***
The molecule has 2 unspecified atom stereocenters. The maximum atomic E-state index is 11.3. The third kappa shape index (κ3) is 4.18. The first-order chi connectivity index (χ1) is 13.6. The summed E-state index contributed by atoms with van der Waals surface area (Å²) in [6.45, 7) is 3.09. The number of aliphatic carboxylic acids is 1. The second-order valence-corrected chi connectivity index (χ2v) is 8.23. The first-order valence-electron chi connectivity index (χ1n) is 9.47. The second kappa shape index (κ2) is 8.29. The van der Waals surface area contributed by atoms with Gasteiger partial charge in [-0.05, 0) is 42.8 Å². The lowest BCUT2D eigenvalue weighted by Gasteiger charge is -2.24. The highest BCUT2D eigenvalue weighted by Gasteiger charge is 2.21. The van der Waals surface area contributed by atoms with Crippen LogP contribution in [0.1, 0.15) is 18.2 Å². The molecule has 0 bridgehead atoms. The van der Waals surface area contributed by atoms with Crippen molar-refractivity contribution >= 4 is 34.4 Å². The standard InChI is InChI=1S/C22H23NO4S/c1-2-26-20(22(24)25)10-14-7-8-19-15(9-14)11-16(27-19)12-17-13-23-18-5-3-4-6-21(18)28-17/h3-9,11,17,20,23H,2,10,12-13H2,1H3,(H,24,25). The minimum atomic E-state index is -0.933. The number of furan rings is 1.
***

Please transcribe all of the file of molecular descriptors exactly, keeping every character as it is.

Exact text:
The molecule has 2 unspecified atom stereocenters. The maximum atomic E-state index is 11.3. The third kappa shape index (κ3) is 4.18. The first-order chi connectivity index (χ1) is 13.6. The summed E-state index contributed by atoms with van der Waals surface area (Å²) in [6.45, 7) is 3.09. The number of aliphatic carboxylic acids is 1. The second-order valence-corrected chi connectivity index (χ2v) is 8.23. The first-order valence-electron chi connectivity index (χ1n) is 9.47. The second kappa shape index (κ2) is 8.29. The van der Waals surface area contributed by atoms with Gasteiger partial charge in [-0.05, 0) is 42.8 Å². The lowest BCUT2D eigenvalue weighted by Gasteiger charge is -2.24. The highest BCUT2D eigenvalue weighted by Gasteiger charge is 2.21. The van der Waals surface area contributed by atoms with Crippen LogP contribution in [0.1, 0.15) is 18.2 Å². The molecule has 0 bridgehead atoms. The van der Waals surface area contributed by atoms with Crippen molar-refractivity contribution >= 4 is 34.4 Å². The standard InChI is InChI=1S/C22H23NO4S/c1-2-26-20(22(24)25)10-14-7-8-19-15(9-14)11-16(27-19)12-17-13-23-18-5-3-4-6-21(18)28-17/h3-9,11,17,20,23H,2,10,12-13H2,1H3,(H,24,25). The minimum atomic E-state index is -0.933. The number of furan rings is 1.